Rabat's historic citadel occupies the site of the original ribat (fortress-monastery) that gave the city its name. Predominately residential, its narrow streets are lined with whitewashed houses – most of which were built by Muslim refugees from Spain. There are scenic views over the river and ocean from the Plateforme du Sémaphore at its highest point, and the attractive Andalusian Gardens at its southern edge are a popular relaxation and meeting point for locals.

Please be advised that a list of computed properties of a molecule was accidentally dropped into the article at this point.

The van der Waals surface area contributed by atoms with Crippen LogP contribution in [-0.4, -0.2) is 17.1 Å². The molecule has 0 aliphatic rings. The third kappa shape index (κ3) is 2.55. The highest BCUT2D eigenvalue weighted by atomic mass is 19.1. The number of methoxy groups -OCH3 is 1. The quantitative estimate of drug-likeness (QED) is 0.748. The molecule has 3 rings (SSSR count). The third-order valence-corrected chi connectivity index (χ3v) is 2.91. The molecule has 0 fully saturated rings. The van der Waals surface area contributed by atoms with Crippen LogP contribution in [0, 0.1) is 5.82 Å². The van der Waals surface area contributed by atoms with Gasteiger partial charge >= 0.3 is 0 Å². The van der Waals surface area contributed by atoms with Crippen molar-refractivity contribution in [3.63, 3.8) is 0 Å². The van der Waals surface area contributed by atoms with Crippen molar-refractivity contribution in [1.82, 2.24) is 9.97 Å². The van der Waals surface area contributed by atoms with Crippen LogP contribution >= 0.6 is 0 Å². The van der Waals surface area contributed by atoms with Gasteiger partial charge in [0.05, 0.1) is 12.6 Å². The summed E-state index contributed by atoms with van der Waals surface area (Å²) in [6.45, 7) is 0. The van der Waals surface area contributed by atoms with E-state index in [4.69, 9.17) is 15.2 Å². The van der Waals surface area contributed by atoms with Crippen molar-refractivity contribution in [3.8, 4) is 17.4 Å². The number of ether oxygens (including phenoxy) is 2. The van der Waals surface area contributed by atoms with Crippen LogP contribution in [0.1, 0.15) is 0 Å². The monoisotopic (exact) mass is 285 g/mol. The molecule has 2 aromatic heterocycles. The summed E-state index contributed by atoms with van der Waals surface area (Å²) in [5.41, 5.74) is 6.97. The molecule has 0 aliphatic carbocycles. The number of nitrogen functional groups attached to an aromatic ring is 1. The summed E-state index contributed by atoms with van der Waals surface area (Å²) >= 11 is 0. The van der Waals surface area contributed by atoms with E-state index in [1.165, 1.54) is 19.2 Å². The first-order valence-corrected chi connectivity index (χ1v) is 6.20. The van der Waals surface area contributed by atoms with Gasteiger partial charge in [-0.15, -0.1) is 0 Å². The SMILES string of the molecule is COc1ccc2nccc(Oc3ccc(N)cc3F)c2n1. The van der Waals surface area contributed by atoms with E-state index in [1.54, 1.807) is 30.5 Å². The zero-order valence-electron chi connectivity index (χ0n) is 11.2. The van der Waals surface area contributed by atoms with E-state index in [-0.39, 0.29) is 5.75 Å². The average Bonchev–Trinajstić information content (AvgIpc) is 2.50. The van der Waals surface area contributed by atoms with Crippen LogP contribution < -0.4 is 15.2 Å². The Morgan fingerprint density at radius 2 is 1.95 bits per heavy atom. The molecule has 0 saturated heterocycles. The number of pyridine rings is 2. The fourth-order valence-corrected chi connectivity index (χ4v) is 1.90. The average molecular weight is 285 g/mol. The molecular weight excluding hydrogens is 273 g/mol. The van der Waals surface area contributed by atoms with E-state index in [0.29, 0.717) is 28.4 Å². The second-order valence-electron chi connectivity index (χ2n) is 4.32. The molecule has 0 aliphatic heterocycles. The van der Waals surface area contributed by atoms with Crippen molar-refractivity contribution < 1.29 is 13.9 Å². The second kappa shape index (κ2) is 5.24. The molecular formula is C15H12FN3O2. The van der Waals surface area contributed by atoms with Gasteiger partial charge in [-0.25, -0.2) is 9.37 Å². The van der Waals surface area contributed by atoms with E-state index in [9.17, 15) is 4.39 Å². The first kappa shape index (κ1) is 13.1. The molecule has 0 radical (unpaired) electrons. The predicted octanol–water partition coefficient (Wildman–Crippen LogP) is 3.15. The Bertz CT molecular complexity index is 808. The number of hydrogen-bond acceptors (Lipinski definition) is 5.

The most dramatic entry to the kasbah is through the enormous Almohad gate of Bab Oudaia, built in 1195. Its location, facing the heart of the city and just outside the original palace, made it more ceremonial than defensive and the gateway is elaborately decorated with a series of carved arches. These days, it is only occasionally open so most visitors enter through a much smaller nearby gateway. Inside, the main street, Rue Jamaa, runs straight through the kasbah to the Plateforme du Sémaphore. About 200m ahead on the left is the oldest mosque in Rabat, built in the 10th century and restored in the 18th with funds donated by an English pirate known as Ahmed el Inlisi, one of the feared Sallee Rovers.